A realistic basis life firm means a firm to which GENPRU 2.1.18 R applies. The application of GENPRU 2.1.18 R is set out in GENPRU 2.1.19 R and GENPRU 2.1.20 R. GENPRU 2.1.13 R requires that a firm must maintain at all times capital resources equal to or in excess of its capital resources requirement. The enhanced capital requirement forms part of the capital resources requirement for a realistic basis life firm. The with-profits insurance capital component forms part of the enhanced capital requirement which a realistic basis life firm is required to calculate in accordance with GENPRU 2.1.38 R.
As part of his duties under SUP 4.3.13 R, the actuary appointed by the firm to perform the actuarial function must calculate the firm's mathematical reserves and, in the context of the calculation of the with-profits insurance capital component, must also:
As part of his duties under SUP 4.3.16G, the with-profits actuary must advise the firm's governing body on the discretion exercised by the firm. In the context of the calculation of the with-profits insurance capital component, the with-profits actuary must also advise the firm's governing body as to whether the methods and assumptions (including the allowance for management actions) used for that calculation are consistent with the firm's Principles and Practices of Financial Management (PPFM - seeCOBS 20.33) and with its regulatory duty to treat its customers fairly.3
Unless the context otherwise requires, all references (however expressed) in this section to realistic liabilities, or to liabilities which are included in the calculation of realistic liabilities, include discretionary benefits payable by the firm in accordance with the firm's regulatory duty to treat its customers fairly.
In this section, any reference to the Principles and Practices of Financial Management (PPFM) is a reference to the requirements in the FCA's rules at7 COBS 20.33 (Principles and Practices of Financial Management) for firms to establish, maintain and record the principles and practices of financial management according to which the business of its with-profits funds is conducted.3
The extent to which a firm requires a separate PPFM for each of its with-profits funds will depend on the firm's circumstances and any relevant representations made by the firm to its with-profits policyholders. In this section, any reference to a firm's PPFM refers to the PPFM which relate to the with-profits fund or the with-profits insurance contracts in question.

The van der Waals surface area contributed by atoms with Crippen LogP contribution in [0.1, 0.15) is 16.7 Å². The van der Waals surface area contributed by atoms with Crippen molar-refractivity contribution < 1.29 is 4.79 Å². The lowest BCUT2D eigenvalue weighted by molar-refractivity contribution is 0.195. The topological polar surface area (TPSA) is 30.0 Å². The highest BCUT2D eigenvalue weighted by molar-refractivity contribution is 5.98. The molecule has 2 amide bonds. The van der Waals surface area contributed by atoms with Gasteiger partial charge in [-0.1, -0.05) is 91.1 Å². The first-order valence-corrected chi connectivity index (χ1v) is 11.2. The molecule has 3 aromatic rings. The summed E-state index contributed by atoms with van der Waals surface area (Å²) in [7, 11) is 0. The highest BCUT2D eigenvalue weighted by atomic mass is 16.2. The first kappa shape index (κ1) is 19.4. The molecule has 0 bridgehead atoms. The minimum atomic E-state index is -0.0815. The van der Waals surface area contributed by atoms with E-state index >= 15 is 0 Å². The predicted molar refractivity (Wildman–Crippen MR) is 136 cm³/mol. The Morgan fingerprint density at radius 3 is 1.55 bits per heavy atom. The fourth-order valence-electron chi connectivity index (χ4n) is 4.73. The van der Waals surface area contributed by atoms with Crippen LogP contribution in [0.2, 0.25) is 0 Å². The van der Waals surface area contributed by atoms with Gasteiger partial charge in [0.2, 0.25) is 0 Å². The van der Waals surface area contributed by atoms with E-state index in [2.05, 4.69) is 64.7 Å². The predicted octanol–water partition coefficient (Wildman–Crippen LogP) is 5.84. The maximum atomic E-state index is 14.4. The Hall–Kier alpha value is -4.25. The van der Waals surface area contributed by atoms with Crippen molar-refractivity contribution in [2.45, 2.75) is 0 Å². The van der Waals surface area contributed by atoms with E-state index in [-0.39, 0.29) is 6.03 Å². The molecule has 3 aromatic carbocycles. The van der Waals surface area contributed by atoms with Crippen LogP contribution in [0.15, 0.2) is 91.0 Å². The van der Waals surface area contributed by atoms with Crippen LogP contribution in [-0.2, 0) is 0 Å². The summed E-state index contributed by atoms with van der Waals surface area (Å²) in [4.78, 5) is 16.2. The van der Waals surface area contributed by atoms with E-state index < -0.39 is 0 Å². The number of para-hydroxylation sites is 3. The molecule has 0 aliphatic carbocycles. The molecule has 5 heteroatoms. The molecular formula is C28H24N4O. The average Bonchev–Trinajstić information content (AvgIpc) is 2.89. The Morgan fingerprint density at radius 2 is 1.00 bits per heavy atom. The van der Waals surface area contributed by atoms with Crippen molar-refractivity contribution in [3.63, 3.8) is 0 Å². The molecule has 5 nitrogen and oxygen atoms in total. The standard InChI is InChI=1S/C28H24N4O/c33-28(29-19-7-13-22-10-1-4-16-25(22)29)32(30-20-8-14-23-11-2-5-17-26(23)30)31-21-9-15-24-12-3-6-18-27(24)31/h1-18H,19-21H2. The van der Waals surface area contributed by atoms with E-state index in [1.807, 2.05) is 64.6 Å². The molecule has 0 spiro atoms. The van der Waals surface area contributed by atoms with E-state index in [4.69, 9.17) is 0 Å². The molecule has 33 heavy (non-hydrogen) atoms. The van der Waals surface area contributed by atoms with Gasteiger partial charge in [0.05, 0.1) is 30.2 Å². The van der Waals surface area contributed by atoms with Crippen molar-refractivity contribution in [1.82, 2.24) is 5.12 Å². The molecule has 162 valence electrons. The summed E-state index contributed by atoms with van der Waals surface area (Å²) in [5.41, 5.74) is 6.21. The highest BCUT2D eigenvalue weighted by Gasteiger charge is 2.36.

A firm must make, and retain for an appropriate period of time, a record of:
the methods and assumptions used in making any calculation required for the purposes of this section (and any subsequent changes) and the reasons for their use; and
any change in practice and the nature of, reasons for, and effect of, any change in approach with respect to those methods and assumptions.
SYSC 14.1.53 R requires firms to maintain accounting and other records for a minimum of three years, or longer as appropriate. For the purposes of INSPRU 1.3.17 R, a period of longer than three years will be appropriate for a firm's long-term insurance business. In determining an appropriate time period, a firm should have regard to:
The management actions in INSPRU 1.3.53 R may include, but are not limited to, changes in future bonus rates, reductions in surrender values, changes in asset dispositions (taking into account the associated selling costs) and changes in the amount of charges deducted from asset shares for with-profits insurance contracts.
A firm should use reasonable assumptions in incorporating management actions into its projections of claims such that the mitigating effects of the management actions are not overstated. In modelling management actions, a firm should ensure consistency with its PPFM and take into account its regulatory duty to treat its customers fairly.
In accordance with INSPRU 1.3.17 R, a firm should make and retain a record of the approach used, in particular the nature and effect of anticipated management actions (including, where practicable, the amount by which the actions would serve to reduce the projected values of assets and liabilities).
A firm should use realistic assumptions in incorporating policyholder actions into its projections of claims such that any mitigating effects of policyholder actions are not overstated and any exacerbating effects of policyholder actions are not understated. In modelling policyholder actions, a firm should ensure consistency with its PPFM and take into account its regulatory duty to treat its customers fairly in determining the options and information that would be available to policyholders.
In calculating the persistency scenario in INSPRU 1.3.100 R, a firm needs to make assumptions regarding the future termination rates exhibited by policies, at points described in particular in INSPRU 1.3.101 R. Such assumptions should be realistic. However, the firm must have regard to the economic scenarios being projected. For example, if the value of an option became significantly greater in a future scenario than in the recent past, then the behaviour of policyholders in taking up the option is likely to differ in this future scenario compared with the recent past.
Some examples of these non-contractual commitments are:
guaranteed annuity and cash option rates being provided beyond the strict interpretation of the policy; and